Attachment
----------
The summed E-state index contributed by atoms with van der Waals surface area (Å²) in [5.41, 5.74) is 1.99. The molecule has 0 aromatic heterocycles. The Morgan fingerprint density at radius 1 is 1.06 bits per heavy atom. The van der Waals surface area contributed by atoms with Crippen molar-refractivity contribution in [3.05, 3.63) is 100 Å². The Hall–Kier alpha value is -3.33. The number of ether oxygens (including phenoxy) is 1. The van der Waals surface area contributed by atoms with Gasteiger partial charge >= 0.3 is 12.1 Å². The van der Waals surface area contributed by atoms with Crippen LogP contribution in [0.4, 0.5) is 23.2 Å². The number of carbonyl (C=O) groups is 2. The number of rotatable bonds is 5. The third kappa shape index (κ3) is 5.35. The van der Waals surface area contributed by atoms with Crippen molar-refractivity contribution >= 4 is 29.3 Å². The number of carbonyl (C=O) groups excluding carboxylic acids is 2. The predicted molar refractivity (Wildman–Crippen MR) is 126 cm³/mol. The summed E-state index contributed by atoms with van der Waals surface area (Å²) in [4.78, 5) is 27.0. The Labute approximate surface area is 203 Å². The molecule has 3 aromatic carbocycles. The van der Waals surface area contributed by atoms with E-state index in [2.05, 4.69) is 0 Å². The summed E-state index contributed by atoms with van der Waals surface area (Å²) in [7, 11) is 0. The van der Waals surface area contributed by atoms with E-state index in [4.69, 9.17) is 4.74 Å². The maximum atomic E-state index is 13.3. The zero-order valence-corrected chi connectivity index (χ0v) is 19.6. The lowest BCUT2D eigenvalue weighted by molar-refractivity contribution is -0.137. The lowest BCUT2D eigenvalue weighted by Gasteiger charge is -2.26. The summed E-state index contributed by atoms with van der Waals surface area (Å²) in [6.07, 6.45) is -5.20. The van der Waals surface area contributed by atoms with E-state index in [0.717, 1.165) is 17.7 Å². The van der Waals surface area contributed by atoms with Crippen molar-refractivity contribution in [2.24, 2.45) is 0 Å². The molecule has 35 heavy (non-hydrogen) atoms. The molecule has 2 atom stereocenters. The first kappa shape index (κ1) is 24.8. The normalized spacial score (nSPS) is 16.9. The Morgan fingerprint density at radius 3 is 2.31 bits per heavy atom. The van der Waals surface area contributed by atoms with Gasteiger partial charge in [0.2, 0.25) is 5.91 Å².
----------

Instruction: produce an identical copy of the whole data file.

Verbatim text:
The summed E-state index contributed by atoms with van der Waals surface area (Å²) in [5.41, 5.74) is 1.99. The molecule has 0 aromatic heterocycles. The Morgan fingerprint density at radius 1 is 1.06 bits per heavy atom. The van der Waals surface area contributed by atoms with Crippen molar-refractivity contribution in [3.05, 3.63) is 100 Å². The Hall–Kier alpha value is -3.33. The number of ether oxygens (including phenoxy) is 1. The van der Waals surface area contributed by atoms with Gasteiger partial charge >= 0.3 is 12.1 Å². The van der Waals surface area contributed by atoms with Crippen LogP contribution in [0.4, 0.5) is 23.2 Å². The number of carbonyl (C=O) groups is 2. The number of rotatable bonds is 5. The third kappa shape index (κ3) is 5.35. The van der Waals surface area contributed by atoms with Crippen molar-refractivity contribution >= 4 is 29.3 Å². The number of carbonyl (C=O) groups excluding carboxylic acids is 2. The predicted molar refractivity (Wildman–Crippen MR) is 126 cm³/mol. The summed E-state index contributed by atoms with van der Waals surface area (Å²) in [4.78, 5) is 27.0. The Labute approximate surface area is 203 Å². The molecule has 3 aromatic carbocycles. The van der Waals surface area contributed by atoms with E-state index in [2.05, 4.69) is 0 Å². The summed E-state index contributed by atoms with van der Waals surface area (Å²) in [7, 11) is 0. The van der Waals surface area contributed by atoms with E-state index in [4.69, 9.17) is 4.74 Å². The maximum atomic E-state index is 13.3. The zero-order valence-corrected chi connectivity index (χ0v) is 19.6. The lowest BCUT2D eigenvalue weighted by molar-refractivity contribution is -0.137. The lowest BCUT2D eigenvalue weighted by Gasteiger charge is -2.26. The summed E-state index contributed by atoms with van der Waals surface area (Å²) in [6.07, 6.45) is -5.20. The van der Waals surface area contributed by atoms with E-state index in [0.717, 1.165) is 17.7 Å². The van der Waals surface area contributed by atoms with Crippen molar-refractivity contribution in [2.24, 2.45) is 0 Å². The molecule has 35 heavy (non-hydrogen) atoms. The molecule has 2 atom stereocenters. The first kappa shape index (κ1) is 24.8. The normalized spacial score (nSPS) is 16.9. The Morgan fingerprint density at radius 3 is 2.31 bits per heavy atom. The van der Waals surface area contributed by atoms with Gasteiger partial charge in [0.2, 0.25) is 5.91 Å².